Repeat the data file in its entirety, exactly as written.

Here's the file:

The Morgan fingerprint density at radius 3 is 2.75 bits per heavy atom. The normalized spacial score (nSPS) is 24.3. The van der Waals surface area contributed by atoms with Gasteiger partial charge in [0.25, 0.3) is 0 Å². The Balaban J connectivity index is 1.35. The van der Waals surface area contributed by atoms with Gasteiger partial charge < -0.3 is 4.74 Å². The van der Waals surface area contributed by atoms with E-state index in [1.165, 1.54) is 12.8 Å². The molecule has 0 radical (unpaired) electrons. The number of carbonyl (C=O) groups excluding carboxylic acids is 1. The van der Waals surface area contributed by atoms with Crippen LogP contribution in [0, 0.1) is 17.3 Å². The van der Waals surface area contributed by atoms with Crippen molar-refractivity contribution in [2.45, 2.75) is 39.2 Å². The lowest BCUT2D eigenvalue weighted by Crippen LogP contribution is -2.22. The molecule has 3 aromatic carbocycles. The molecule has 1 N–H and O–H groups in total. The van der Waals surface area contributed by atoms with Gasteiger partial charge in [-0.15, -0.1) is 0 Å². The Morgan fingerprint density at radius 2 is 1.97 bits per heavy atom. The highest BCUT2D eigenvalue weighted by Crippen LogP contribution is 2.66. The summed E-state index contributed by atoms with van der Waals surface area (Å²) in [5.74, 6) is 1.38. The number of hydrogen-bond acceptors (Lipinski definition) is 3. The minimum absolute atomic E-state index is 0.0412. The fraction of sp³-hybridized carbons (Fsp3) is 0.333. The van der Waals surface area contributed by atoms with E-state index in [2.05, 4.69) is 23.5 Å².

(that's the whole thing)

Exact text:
The Morgan fingerprint density at radius 3 is 2.75 bits per heavy atom. The normalized spacial score (nSPS) is 24.3. The van der Waals surface area contributed by atoms with Gasteiger partial charge in [0.25, 0.3) is 0 Å². The Balaban J connectivity index is 1.35. The van der Waals surface area contributed by atoms with Gasteiger partial charge < -0.3 is 4.74 Å². The van der Waals surface area contributed by atoms with E-state index in [1.165, 1.54) is 12.8 Å². The molecule has 0 radical (unpaired) electrons. The number of carbonyl (C=O) groups excluding carboxylic acids is 1. The van der Waals surface area contributed by atoms with Crippen LogP contribution in [0, 0.1) is 17.3 Å². The van der Waals surface area contributed by atoms with Crippen molar-refractivity contribution in [2.45, 2.75) is 39.2 Å². The lowest BCUT2D eigenvalue weighted by Crippen LogP contribution is -2.22. The molecule has 3 aromatic carbocycles. The molecule has 1 N–H and O–H groups in total. The van der Waals surface area contributed by atoms with Gasteiger partial charge in [-0.15, -0.1) is 0 Å². The Morgan fingerprint density at radius 2 is 1.97 bits per heavy atom. The highest BCUT2D eigenvalue weighted by Crippen LogP contribution is 2.66. The summed E-state index contributed by atoms with van der Waals surface area (Å²) in [5.74, 6) is 1.38. The number of hydrogen-bond acceptors (Lipinski definition) is 3. The minimum absolute atomic E-state index is 0.0412. The fraction of sp³-hybridized carbons (Fsp3) is 0.333. The van der Waals surface area contributed by atoms with E-state index in [2.05, 4.69) is 23.5 Å².